Jesus opens the disciples’ minds revealing how his ministry, life, death and resurrection were all in Scripture; the preaching of the Gospel to the nations will also be the fulfilment of Scripture.
As he commissions them and tells them to wait in Jerusalem for the Holy Spirit, there is an echo of the annunciation (Luke 1:35): It is time for childless Israel to give birth to her long awaited children among the nations, for the barren woman to rejoice and enlarge her tent. (Isaiah 54)
This reveals to us that it is the very nature of Christ’s church to have children: to share the Gospel and see people born again into God’s family. When we see little or no fruit of conversion we should share the sorrow of the childless women of Scripture. But God would remind us of our calling, reorient us towards it and encourage us that his purposes for us are for us to be fruitful and see people saved.
To do this God would challenge and encourage us in the following ways:
Firstly (vs 45), to fall in love with the Bible again, to have a heart for mission we need the mind of Christ. God calls us to learn not just the doctrine of Scripture, but its patterns of thinking, its language and pictures in which we find God’s heart for the lost again and again. In particular, as we pray the Psalms we are shaped prophetically by the prayer of Christ himself.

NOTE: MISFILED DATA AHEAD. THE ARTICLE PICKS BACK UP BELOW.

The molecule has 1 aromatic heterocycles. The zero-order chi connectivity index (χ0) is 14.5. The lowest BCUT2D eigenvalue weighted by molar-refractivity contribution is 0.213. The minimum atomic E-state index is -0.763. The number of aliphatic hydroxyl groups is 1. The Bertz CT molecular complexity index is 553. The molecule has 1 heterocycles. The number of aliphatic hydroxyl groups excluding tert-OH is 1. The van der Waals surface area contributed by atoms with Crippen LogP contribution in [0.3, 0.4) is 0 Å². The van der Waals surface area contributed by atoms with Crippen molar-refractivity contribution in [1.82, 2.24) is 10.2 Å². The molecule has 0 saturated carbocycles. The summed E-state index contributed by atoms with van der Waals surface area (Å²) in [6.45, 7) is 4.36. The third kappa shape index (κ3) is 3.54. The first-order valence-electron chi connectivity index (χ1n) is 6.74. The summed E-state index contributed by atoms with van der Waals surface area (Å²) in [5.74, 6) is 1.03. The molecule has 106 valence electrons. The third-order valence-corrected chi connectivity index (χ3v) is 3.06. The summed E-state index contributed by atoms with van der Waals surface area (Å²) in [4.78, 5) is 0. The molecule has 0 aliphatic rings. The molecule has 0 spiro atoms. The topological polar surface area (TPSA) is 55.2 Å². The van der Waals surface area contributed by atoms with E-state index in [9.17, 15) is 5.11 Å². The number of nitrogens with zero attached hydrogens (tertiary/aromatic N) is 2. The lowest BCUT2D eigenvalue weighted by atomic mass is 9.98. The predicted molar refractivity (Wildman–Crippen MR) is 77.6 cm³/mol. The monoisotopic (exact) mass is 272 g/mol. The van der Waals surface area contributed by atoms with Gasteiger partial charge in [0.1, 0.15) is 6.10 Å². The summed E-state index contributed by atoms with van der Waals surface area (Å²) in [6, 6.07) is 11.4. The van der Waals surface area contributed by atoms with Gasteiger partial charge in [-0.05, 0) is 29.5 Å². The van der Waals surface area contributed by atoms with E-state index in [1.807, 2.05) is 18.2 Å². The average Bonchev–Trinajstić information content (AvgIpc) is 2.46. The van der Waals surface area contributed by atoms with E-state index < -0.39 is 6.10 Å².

Secondly (vs 47), to sharpen our personal understanding of the kerygma – the Gospel proclamation. The kerygma can be summarised as: God’s loves you, made you for relationship with himself and has a plan for your life. Sin has separated you from God. Christ died and rose again for your sin. If you repent and put your faith in Jesus God will forgive your sins and set you free, he will give you the Holy Spirit and enable you to live a new life. This basic proclamation is not the whole faith, but is incredibly powerful in its ability to call people to faith.
Thirdly (vs 48), to remind us that we are to be witnesses – the Apostles were chosen to preach because they had personally experienced the ministry of Christ. Likewise, the power of our own Gospel preaching comes from knowing Christ’s power in our own lives. God wants to renew our own enjoyment of being Christians so that we will share him out of the overflow of our own lives.
Fourthly (vs 49), God would remind us that the power from on high that we desire when we gather together is not just for our own sake, but for the sake of the nations, those who don’t know Christ. He would warn us away from being insular and self-serving in our church life and personal faith. Our own enjoyment of communion with God is inseparable from our desire for a fertile faith that results in new-life for others. Without that desire our worship of God ends up becoming sterile, idolatrous and rebellious.